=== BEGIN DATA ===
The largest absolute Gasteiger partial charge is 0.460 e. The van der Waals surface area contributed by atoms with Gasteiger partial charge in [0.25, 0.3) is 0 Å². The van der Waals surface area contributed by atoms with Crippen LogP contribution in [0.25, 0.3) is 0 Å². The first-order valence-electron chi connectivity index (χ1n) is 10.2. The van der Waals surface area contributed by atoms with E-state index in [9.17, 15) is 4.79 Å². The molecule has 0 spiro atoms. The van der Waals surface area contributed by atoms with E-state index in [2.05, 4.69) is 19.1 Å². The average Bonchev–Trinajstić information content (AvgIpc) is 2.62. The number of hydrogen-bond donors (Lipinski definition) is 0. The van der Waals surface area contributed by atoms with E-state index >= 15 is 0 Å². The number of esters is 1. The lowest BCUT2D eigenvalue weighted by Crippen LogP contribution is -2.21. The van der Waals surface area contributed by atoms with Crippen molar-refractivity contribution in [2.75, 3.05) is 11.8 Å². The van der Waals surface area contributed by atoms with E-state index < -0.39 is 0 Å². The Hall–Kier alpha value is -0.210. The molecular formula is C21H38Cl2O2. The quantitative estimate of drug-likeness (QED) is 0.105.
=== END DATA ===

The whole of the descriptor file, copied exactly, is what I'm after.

The largest absolute Gasteiger partial charge is 0.460 e. The van der Waals surface area contributed by atoms with Gasteiger partial charge in [0.25, 0.3) is 0 Å². The van der Waals surface area contributed by atoms with Crippen LogP contribution in [0.25, 0.3) is 0 Å². The first-order valence-electron chi connectivity index (χ1n) is 10.2. The van der Waals surface area contributed by atoms with E-state index in [9.17, 15) is 4.79 Å². The molecule has 0 spiro atoms. The van der Waals surface area contributed by atoms with E-state index in [2.05, 4.69) is 19.1 Å². The average Bonchev–Trinajstić information content (AvgIpc) is 2.62. The number of hydrogen-bond donors (Lipinski definition) is 0. The van der Waals surface area contributed by atoms with E-state index >= 15 is 0 Å². The number of esters is 1. The lowest BCUT2D eigenvalue weighted by Crippen LogP contribution is -2.21. The van der Waals surface area contributed by atoms with Crippen molar-refractivity contribution in [2.75, 3.05) is 11.8 Å². The van der Waals surface area contributed by atoms with E-state index < -0.39 is 0 Å². The Hall–Kier alpha value is -0.210. The molecular formula is C21H38Cl2O2. The quantitative estimate of drug-likeness (QED) is 0.105.